Of the 140 (63%) women who returned for a second BMD measurement, 57 (41%) had experienced the natural menopausal transition, and the date of their FMP was recorded. At the time of their 2nd BMD measurement, an average of 2.4 (SE, 0.2) years had passed since their FMP. The first BMD measurements were taken a mean of 1.72 (SE, 0.2) years before FMP. Time between BMD measurements was 4 (SD, 0.08) years. Over this period, the mean (SE) annual change in LS-BMD was -1.6% (0.1%) (range, -3.8% to +0.2%); the change in FN-BMD was -1.0% (0.1%) (range, -2.9% to +1.5%). The percentage change in FN-BMD became more negative with increasing time since FMP (P = .1). The percentage change in LS-BMD also became more negative with increasing time since FMP (P < .05); most loss occurred in the first 10-15 months after FMP (Figure 2). The percentage change in LS-BMD was more negative with decreasing time to FMP (P = .06) -- that is, the closer the first measurement was to FMP, the greater the bone loss.

In the time period studied, none of the lifestyle or gynecologic risk factors had a significant effect on bone changes. There was a significant association between bone loss at the FN and baseline FN-BMD (beta = -0.03 SE, 0.009; P < .005) such that the larger the initial bone mass, the greater the bone loss. Changes in LS-BMD were independent of baseline LS-BMD.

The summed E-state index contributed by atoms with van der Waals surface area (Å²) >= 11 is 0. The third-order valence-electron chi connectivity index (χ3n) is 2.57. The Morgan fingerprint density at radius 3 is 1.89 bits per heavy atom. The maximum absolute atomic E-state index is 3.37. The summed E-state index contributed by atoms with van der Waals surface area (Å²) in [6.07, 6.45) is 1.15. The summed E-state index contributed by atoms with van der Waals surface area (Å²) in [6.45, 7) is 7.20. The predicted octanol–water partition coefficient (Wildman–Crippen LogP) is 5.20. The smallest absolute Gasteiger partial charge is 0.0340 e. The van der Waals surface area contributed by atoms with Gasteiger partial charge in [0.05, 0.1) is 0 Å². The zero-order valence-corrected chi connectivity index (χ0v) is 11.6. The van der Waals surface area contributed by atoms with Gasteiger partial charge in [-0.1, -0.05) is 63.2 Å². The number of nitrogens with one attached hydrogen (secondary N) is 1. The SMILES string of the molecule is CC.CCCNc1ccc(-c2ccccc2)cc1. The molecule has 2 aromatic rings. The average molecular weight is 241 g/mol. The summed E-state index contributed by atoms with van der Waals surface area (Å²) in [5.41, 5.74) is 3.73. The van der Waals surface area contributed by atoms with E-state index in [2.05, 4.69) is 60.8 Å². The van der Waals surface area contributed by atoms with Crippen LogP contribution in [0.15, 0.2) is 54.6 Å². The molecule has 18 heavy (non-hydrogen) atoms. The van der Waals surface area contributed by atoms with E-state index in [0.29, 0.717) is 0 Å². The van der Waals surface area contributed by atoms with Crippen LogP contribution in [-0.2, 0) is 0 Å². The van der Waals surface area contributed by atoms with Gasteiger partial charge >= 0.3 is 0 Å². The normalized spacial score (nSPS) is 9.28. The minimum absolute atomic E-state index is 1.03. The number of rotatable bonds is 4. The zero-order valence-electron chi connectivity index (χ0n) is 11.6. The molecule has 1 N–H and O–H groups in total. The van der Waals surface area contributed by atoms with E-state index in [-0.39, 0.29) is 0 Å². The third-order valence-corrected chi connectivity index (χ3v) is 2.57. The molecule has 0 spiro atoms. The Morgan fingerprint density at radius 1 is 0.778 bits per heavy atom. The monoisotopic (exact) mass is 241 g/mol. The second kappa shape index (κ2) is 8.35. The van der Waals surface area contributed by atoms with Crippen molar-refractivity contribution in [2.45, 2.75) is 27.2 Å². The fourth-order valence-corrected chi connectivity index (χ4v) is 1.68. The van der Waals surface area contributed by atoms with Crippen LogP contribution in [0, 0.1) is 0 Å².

. BMD changes (%/year) measured longitudinally at the lumbar spine and femoral neck in relation to time since final menstrual period. The line drawn for the lumbar spine is a LOWESS curve.

Comments

3090D553-9492-4563-8681-AD288FA52ACE
Comments on Medscape are moderated and should be professional in tone and on topic. You must declare any conflicts of interest related to your comments and responses. Please see our Commenting Guide for further information. We reserve the right to remove posts at our sole discretion.
Post as:

processing....